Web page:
The fish fought back

 

Playa Cosón is nothing less than a living postcard, with its brilliant white sand, swaying palm trees, and vibrant turquoise waters breaking foamy white just off shore. Children ride the playful surf on boogie boards, laughing and high-fiving when they all catch the same wave all the way to the beach. The sun smiles down on that beach beneficently, encouraging beachgoers to don their sunscreen, and the coastal mountains of the Dominican Republic stand protectively in the distance like nannies at a playground. And if all that wasn’t enough, at one end of the beach is a small restaurant/bar where they’ll mix your piña colada right in a coconut and deliver it to your beach chair.

What could go wrong in such an idyllic setting?

We drove from Pueblo de los Pescadores on a Saturday morning along the busy main street in Las Terrenas to the turn-off at the unpaved road to Cosón. It had rained recently and the sandy street had seen better days. Picking our way around potholes, we soon came to the sign for Restaurant Luis pointing down another sandy road lined with palms and palmettos. Past the trees, the first thing to come into view was the crystalline water, and then a handful of cars parked near a wood and corrugated metal hut. We had arrived.

 

After arranging our beach gear on chaises provided by Restaurant Luis, we dove into the sea. We played in the water. searched for sand dollars, and soaked up the sun until our bellies began to growl.

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Restaurant Luis has been on Playa Cosón in Las Terrenas for over 20 years. They prepare some of the freshest seafood and coldest drinks in the area and they do both expertly. Friends in Santo Domingo had recommended a day there more than anything else when they knew we would be in Las Terrenas. As seafood lovers, we couldn’t wait.

My youngest daughter, Haven, and I ordered the dorado fillets, hers fried, mine grilled. Dorado is the local name for dolphin fish or mahi-mahi. Chad and our eldest daughter, Hadley, ordered conch in garlic sauce. We moved from the beach to shaded tables when our food was ready and our plates were delivered, hot and aromatic, right away. We ordered fried plantain and a salad of shredded cabbage, sliced tomatoes and cucumbers tossed in vinaigrette to share. Chad and I washed ours down with icy cold Presidente pilsner and the girls ordered cokes.

They seasoned the seafood simply, allowing the subtle flavor and freshness of the fish and shellfish to shine. Everything was delicious, the perfect accompaniment to a day spent in such a gorgeous setting. As we ate, we made plans to walk down to the beach toward Playa Bonita and scope out the area for snorkeling.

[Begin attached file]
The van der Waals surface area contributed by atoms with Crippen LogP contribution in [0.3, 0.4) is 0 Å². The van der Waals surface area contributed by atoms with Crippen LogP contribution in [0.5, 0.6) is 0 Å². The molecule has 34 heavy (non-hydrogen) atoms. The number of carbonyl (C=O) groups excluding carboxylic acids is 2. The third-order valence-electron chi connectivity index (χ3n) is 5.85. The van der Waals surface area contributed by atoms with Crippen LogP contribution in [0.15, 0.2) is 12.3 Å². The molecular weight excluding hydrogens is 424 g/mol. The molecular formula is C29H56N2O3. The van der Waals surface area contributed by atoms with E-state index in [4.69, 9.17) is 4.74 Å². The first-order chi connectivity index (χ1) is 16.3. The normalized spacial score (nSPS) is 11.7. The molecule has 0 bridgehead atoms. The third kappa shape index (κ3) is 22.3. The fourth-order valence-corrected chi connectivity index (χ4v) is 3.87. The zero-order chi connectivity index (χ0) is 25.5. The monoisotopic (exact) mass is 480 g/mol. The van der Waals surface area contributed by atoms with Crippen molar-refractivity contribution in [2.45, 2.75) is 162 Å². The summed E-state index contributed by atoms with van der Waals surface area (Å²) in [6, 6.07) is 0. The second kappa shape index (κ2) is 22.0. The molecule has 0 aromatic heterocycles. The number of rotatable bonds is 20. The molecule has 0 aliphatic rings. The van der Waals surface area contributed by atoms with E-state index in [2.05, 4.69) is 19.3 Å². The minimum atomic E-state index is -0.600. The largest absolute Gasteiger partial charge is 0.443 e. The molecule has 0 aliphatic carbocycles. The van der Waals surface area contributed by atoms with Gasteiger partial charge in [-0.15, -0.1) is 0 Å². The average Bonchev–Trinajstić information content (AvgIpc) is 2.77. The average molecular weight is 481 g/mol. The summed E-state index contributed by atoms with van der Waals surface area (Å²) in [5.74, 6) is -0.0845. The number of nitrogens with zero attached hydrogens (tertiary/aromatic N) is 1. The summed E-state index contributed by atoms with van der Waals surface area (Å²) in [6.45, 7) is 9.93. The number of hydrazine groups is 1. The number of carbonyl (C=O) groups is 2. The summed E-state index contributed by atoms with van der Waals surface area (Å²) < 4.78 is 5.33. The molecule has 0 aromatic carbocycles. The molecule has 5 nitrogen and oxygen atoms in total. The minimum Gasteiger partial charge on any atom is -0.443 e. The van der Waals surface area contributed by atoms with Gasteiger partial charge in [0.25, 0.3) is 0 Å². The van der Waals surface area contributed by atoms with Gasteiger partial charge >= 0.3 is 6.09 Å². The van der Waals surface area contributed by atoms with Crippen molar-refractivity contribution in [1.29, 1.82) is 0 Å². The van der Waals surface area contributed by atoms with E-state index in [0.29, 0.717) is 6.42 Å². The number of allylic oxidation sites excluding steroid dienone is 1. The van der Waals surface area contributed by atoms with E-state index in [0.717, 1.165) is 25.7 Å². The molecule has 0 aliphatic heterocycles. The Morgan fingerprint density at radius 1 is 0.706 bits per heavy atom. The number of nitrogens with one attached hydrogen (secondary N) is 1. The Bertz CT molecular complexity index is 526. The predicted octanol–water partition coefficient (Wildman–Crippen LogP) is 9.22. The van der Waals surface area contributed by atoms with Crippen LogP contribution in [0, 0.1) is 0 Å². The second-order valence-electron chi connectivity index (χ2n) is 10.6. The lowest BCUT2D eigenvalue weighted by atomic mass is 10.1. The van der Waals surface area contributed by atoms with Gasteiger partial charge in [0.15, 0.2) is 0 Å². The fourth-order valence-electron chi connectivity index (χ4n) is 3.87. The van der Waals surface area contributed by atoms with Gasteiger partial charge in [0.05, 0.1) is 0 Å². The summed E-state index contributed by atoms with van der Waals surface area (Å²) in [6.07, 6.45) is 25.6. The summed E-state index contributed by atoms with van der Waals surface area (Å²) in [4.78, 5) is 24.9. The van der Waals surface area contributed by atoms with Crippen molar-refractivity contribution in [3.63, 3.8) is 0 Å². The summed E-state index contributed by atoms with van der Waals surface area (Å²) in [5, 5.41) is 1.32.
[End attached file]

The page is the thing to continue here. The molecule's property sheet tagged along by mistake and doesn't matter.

Then, as I took my last bite of dorado, I noticed that the palms of my hands and the soles of my feet had begun itching. Haven said she was feeling the same thing. Within a few minutes our skin had completely flushed, making us look suddenly sunburned but with additional angry red blotches all over. We both broke out in sweat and I started to feel as though I might faint. The fun was over.

We gathered our beach gear and loaded the car quickly. Chad paid the bill hurriedly and we began bouncing down the potholed road back to our vacation rental house in Pueblo de los Pescadores. Along the way, my breathing started to feel somewhat constricted. I looked up a hospital on my iPhone and told Chad where it was, just in case I lost consciousness. Chad and Hadley aren’t prone to panic, but they were seriously concerned about Haven and me.

Talking about hospitals worried Haven more than her symptoms did. She was still flushed and itchy. She said she felt like she had a weight on her chest. She wanted to sleep. We made it home without either of us needing the hospital, both of us feeling slightly better or at least not worse. Haven showered and went to bed.

I also showered, soothing my itchy, red skin somewhat under the cool water, and then I went to sleep. I slept for two hours. I woke up with a headache and a gurgly belly, but the redness and itchiness had disappeared. Haven had already been up for an hour and her symptoms had subsided, but she also had a headache. Only Haven and I experienced any reaction at all and the only thing she and I ate that no one else in the family ate more than a bite of was the dorado.